This page covers some common troubleshooting tips for using the TSC library.

Warning: Do not post any debug logs or REST API request/response contents anywhere on GitHub. The contents may include sensitive data or authentication secrets. Instead you can post just edited snippets of relevant content after sanitizing (removing any sensitive values).

400000 Bad Request

It’s not uncommon to receive a response error similar to the following:

400000: Bad Request
        Payload is either malformed or incomplete

This type of response can be caused by several different problems communicating with the backend REST API. Try these steps to resolve the issue:

  1. Update to the latest release of the TSC library
  2. Adjust your code to always use the latest REST API version supported by the server

If the problem still persists, you can post an Issue with details to see if others can help. It might also be helpful to capture the REST API requests and responses as described next.

Logging REST API communication with Tableau Server

There may be cases where it’s helpful to inspect the REST API calls the TSC library is making and the responses coming back from Tableau Server. Some examples might be:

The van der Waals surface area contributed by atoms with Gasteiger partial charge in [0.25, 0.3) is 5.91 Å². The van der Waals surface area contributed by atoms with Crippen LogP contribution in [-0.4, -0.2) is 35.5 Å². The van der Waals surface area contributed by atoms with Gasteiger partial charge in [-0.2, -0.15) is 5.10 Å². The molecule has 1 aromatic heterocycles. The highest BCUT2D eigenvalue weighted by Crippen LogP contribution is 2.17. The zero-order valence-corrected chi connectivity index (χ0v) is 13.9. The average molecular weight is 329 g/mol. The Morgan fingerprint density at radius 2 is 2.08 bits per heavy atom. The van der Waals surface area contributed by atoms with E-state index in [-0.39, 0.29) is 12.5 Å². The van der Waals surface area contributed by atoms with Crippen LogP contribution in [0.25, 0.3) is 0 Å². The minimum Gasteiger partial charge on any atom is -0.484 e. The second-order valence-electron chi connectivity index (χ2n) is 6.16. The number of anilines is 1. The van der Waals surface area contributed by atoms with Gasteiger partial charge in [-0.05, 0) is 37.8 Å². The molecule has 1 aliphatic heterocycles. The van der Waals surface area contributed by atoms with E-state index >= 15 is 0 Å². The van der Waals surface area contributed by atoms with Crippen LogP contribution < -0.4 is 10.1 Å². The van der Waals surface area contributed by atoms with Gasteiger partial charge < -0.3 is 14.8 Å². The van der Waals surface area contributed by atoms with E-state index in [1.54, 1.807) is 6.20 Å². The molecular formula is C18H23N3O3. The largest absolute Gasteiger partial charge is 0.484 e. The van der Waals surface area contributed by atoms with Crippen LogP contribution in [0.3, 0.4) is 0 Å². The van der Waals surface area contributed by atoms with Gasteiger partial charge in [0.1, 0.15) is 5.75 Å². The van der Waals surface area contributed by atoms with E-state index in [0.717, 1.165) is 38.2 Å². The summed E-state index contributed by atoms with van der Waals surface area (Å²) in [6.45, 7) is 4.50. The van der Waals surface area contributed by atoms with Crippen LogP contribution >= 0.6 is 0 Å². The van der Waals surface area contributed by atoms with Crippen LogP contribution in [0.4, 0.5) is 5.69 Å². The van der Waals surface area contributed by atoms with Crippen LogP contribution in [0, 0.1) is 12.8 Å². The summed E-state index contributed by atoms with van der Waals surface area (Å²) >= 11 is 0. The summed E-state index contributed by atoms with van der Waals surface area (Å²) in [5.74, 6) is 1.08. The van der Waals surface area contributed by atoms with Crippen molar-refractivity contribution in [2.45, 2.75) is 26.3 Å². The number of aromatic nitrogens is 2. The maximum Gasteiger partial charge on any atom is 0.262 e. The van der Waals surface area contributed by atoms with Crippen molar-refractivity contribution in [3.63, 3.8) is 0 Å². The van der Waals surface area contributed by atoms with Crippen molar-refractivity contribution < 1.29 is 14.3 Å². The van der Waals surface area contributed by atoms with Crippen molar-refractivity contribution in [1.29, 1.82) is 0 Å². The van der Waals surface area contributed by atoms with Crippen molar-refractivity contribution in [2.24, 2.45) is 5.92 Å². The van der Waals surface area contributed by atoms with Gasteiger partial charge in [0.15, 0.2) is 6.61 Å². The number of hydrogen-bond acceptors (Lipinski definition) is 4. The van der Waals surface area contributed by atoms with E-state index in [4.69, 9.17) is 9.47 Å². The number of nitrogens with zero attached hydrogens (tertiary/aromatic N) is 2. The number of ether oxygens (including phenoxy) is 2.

To enable logging, add the following to your Python script ahead of making any TSC calls:

import logging
logging.basicConfig(format='%(asctime)s - %(name)s - %(levelname)s - %(message)s',
                    filename="tsc.log", level="DEBUG")

Now when your script executes, you’ll see a set of debug messages in the tsc.log file. Each API call to the REST API will be included along with the XML responses. Depending on the problem being investigated, you can compare these requests/responses to the REST API documentation to track down the issue.

Capture REST API communication with local proxy

Another approach for inspecting REST API traffic is to use a local debugging proxy server like Fiddler Everywhere. Fiddler Everywhere is free for basic use and has versions for Mac, Windows and Linux.

These are the steps to send the API traffic through to a local proxy like Fiddler:

  1. Install Fiddler Everywhere and create a free account if needed
  2. Launch the Fiddler app and click the settings (gear) icon to enable Capture HTTPS traffic. (Do not click Trust root certificate.)
  3. Before running your script, set the following environment variables (on Windows, use SET commands instead):
    export HTTP_PROXY=
    export HTTPS_PROXY=
    export CURL_CA_BUNDLE=""
    export PYTHONWARNINGS="ignore:Unverified HTTPS request"
  4. Run your script
  5. Check Fiddler Everywhere for the results

The sample screenshot below shows the results of running a simple sign in/out sequence. The Capture pane includes one row for each HTTP request. Select the request to see the details on the right side: Request and Response.

Fiddler Everywhere Screenshot

Proxy server applications other than Fiddler can be used as well. Just adjust the HTTP_PROXY and HTTPS_PROXY environment variables to use the proper IP address and port number.